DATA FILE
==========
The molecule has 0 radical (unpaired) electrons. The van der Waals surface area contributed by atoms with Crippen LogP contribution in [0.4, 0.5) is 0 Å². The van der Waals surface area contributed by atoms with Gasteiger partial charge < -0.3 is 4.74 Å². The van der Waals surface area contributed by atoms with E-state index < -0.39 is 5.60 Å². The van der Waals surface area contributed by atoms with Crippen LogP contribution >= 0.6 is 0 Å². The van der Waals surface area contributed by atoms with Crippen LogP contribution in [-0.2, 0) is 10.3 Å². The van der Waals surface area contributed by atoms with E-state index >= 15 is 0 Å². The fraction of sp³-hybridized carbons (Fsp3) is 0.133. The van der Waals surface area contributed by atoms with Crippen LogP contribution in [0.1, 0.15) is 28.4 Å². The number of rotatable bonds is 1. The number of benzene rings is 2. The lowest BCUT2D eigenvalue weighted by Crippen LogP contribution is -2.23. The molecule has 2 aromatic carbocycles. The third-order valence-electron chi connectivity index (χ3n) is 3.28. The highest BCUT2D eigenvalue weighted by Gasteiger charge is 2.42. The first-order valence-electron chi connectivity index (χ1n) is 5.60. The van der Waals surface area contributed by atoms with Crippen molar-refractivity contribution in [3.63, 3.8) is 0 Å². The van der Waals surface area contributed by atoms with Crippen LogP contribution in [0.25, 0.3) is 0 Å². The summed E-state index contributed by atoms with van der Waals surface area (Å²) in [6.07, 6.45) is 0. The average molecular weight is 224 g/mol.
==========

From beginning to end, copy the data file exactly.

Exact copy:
The molecule has 0 radical (unpaired) electrons. The van der Waals surface area contributed by atoms with Crippen LogP contribution in [0.4, 0.5) is 0 Å². The van der Waals surface area contributed by atoms with Gasteiger partial charge < -0.3 is 4.74 Å². The van der Waals surface area contributed by atoms with E-state index < -0.39 is 5.60 Å². The van der Waals surface area contributed by atoms with Crippen LogP contribution >= 0.6 is 0 Å². The van der Waals surface area contributed by atoms with Crippen LogP contribution in [-0.2, 0) is 10.3 Å². The van der Waals surface area contributed by atoms with E-state index >= 15 is 0 Å². The fraction of sp³-hybridized carbons (Fsp3) is 0.133. The van der Waals surface area contributed by atoms with Crippen LogP contribution in [0.1, 0.15) is 28.4 Å². The number of rotatable bonds is 1. The number of benzene rings is 2. The lowest BCUT2D eigenvalue weighted by Crippen LogP contribution is -2.23. The molecule has 2 aromatic carbocycles. The third-order valence-electron chi connectivity index (χ3n) is 3.28. The highest BCUT2D eigenvalue weighted by Gasteiger charge is 2.42. The first-order valence-electron chi connectivity index (χ1n) is 5.60. The van der Waals surface area contributed by atoms with Crippen molar-refractivity contribution in [3.63, 3.8) is 0 Å². The van der Waals surface area contributed by atoms with Crippen LogP contribution in [0.25, 0.3) is 0 Å². The summed E-state index contributed by atoms with van der Waals surface area (Å²) in [6.07, 6.45) is 0. The average molecular weight is 224 g/mol.